NEARLY 37,000 people in Scotland were paid less than the statutory minimum wage last year, while employers across the UK owe workers an average of £6,500 in unpaid arrears, according to data published by Citizens Advice Scotland (CAS) yesterday.
CAS chiefs say the figures are ‘unacceptable’.
The analysis suggests 36,876 workers were paid less than the minimum wage in Scotland last year.
CAS social justice spokeswoman Mhoraig Green said it was ‘just the tip of the iceberg’.
She added: ‘Many more in the informal economy won’t be identified in these numbers.
‘This should act as a wake-up call to our new government to ensure that 2020 is the year the minimum wage must become a legal reality.
‘The current minimum wage rates are not sufficient to enable many people to live above poverty levels, even when they are paid in full.’
Advice around employment is the third biggest issue for advice in the Citizens Advice network in Scotland.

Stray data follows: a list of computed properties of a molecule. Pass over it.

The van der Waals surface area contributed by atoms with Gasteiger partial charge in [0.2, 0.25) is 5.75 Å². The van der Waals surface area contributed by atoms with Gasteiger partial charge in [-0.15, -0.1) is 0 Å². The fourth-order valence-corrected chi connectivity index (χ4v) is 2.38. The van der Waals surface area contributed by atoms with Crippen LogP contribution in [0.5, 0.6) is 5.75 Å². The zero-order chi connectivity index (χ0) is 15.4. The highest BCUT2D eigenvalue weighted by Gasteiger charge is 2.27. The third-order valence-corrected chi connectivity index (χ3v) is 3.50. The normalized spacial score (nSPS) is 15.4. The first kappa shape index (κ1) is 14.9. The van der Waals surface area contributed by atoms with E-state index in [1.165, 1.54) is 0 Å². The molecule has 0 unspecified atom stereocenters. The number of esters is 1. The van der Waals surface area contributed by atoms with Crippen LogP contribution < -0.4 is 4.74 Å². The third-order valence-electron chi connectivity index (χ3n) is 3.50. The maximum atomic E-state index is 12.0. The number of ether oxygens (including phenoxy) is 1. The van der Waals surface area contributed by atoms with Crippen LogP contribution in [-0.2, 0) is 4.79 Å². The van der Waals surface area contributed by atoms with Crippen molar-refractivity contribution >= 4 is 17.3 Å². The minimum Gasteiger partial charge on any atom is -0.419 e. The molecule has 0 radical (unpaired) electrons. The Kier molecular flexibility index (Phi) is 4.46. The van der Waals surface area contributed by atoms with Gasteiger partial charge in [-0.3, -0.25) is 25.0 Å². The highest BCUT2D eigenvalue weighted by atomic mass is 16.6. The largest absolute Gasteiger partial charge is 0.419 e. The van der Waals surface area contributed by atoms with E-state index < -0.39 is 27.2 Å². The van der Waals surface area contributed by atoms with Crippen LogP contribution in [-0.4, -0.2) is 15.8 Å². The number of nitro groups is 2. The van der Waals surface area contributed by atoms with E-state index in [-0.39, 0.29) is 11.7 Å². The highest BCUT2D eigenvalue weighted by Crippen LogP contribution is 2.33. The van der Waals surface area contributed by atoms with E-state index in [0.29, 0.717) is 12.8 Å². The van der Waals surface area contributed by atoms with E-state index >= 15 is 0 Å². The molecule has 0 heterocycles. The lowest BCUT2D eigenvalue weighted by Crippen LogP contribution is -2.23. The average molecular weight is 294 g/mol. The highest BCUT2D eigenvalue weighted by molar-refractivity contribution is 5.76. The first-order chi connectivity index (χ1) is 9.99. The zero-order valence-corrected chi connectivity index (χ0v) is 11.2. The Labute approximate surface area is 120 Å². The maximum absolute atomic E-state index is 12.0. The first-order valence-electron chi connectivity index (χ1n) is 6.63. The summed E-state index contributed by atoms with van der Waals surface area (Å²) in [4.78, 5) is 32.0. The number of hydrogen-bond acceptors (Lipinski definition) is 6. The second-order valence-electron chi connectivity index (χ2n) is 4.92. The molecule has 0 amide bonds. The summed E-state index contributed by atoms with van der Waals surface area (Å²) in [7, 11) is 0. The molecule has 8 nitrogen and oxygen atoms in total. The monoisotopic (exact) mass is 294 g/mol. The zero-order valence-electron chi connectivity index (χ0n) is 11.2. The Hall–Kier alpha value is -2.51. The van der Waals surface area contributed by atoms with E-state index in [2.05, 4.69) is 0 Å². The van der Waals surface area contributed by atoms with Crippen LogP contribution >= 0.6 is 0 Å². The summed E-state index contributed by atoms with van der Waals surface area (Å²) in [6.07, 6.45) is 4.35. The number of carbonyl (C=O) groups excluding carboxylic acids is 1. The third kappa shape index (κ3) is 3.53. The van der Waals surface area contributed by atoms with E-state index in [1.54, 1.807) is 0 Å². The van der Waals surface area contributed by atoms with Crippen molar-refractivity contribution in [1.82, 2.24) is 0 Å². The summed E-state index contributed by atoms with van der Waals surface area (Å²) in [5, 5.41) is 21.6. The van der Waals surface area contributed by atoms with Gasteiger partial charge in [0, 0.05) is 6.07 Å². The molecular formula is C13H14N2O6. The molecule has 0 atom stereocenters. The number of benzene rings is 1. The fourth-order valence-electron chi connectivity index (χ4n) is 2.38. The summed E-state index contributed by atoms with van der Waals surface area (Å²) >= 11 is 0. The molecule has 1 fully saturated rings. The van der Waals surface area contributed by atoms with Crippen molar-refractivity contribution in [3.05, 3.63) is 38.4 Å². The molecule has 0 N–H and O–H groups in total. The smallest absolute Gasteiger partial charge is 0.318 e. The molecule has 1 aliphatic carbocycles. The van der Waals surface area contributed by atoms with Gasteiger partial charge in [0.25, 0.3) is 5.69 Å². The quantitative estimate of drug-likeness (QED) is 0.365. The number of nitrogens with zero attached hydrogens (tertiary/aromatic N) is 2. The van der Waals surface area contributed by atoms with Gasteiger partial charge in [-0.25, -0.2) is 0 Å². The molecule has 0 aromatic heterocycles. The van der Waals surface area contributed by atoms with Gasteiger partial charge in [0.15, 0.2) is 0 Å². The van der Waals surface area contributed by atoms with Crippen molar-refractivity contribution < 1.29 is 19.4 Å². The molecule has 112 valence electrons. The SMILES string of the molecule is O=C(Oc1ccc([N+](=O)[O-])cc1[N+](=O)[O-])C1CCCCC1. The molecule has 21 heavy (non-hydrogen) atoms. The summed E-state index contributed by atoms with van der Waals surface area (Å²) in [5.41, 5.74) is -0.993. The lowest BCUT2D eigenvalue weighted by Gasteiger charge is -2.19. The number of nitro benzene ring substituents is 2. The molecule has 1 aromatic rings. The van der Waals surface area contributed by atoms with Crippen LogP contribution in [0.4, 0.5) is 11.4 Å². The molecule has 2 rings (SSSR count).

Staff issued 43,000 pieces of work-related advice in 2018/19, with 12,000 pieces of advice on pay and entitlements.
Earlier this year, the charity ran an awareness campaign to boost young people’s knowledge about their rights at work.
It is backing a new body to have the powers to investigate national minimum wage breaches along with allowing workers to confidentially report matters involving maternity, holiday, sickness, pay, dismissal, redundancy and other rights.
Green said CAS regularly sees people who are paid illegally-low rates by employers or who have been refused holiday pay, which every worker is entitled to.
She added: ‘The figures we publish today are simply unacceptable. Employers need to understand that paying the statutory minimum wage rate for their workers is not optional. It is the law.’